if ( == 'MainContent_Button1') {
                var up = $get('MainContent_UpdateProgress1');
       = "block";
<asp:Content ID="BodyContent" runat="server" ContentPlaceHolderID="MainContent">
        Welcome to ASP.NET!
        To learn more about ASP.NET visit <a href="" title="ASP.NET Website">
    <asp:ScriptManager ID="ScriptManager1" runat="server">
    <asp:UpdatePanel ID="UpdatePanel1" runat="server">
            <asp:AsyncPostBackTrigger ControlID="Button1" />
            <asp:Label ID="Label1" runat="server" Text="Label"></asp:Label>
    <asp:Button ID="Button1" runat="server" Text="Button" OnClick="Button1_Click" />
    <asp:UpdateProgress ID="UpdateProgress1" AssociatedUpdatePanelID="UpdatePanel1" runat="server">
            Loading ...</ProgressTemplate>

This sort of leaky abstraction on ASP.NET of simulating states in an otherwise stateless protocol is making me embrace MVC+jQuery combo even more.

And someday, you won't get any answer on this type of question on forums, as it will be deemed too localized a few years from now. Five years or more, give or take, most developers will be using MVC+jQuery or node.js+jQuery already, and you will hardly find someone able to answer this ASP.NET type of question.

Monday, October 10, 2011

When is null is not a null? This is not a philosophical SQL question :-)

Answer: When it is still inside of Linq Expression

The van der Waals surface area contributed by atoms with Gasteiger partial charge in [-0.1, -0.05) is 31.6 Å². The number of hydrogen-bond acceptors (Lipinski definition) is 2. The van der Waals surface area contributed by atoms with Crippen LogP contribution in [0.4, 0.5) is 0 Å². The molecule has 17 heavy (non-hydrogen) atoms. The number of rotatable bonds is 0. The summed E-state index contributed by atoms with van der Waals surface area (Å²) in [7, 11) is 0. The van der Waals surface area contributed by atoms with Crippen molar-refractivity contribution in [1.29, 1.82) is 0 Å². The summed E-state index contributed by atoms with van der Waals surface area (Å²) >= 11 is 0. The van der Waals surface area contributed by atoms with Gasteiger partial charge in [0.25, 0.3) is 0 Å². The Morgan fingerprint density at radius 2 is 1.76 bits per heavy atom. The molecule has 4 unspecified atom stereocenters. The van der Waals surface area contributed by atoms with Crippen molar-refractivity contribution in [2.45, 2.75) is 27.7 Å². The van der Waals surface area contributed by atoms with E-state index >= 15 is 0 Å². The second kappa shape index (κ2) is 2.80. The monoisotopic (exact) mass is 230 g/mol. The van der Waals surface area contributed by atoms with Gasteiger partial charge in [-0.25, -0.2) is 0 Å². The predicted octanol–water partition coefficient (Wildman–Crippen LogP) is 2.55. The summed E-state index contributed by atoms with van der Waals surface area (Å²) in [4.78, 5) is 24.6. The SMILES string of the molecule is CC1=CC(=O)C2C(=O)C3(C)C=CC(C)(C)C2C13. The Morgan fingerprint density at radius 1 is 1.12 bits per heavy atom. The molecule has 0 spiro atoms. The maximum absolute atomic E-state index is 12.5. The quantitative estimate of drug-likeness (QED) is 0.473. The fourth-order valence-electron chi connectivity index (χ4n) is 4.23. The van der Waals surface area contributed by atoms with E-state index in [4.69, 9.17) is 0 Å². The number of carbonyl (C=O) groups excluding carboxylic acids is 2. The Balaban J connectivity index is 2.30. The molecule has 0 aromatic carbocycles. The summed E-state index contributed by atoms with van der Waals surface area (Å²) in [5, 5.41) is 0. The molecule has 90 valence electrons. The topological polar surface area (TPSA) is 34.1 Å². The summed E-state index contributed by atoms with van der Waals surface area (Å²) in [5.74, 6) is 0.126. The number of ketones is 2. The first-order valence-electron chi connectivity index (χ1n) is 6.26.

Linq operation is one of the rare occasion where C# semantics is not of WYSIWYG one.

var employees =
from x in db.Employees
where x.Manager == null
orderby x.LastName
select new { x.FirstName, x.LastName, x.Manager, ManagerName = x.Manager.LastName };
GridView1.DataSource = employees;

Given the code above, even if x.Manager is null (or just look like one) the code x.Manager.LastName is not an absurd one. x.Manager == null has no bearing on C# nullability. As far as an ORM is concerned, x.Manager == null needed be translated to its equivalent relational syntax, i.e. that code needed be translated to table2.EmployeeId IS NULL. An ORM is able to do that, as the ORM's mappings contains info on what columns connect one table to another table. The x.Manager.LastName in Linq's select clause is also being translated by Linq Expression provider(e.g. ORM), that's why there won't be any null runtime error on x.Manager.LastName when the LastName is being accessed.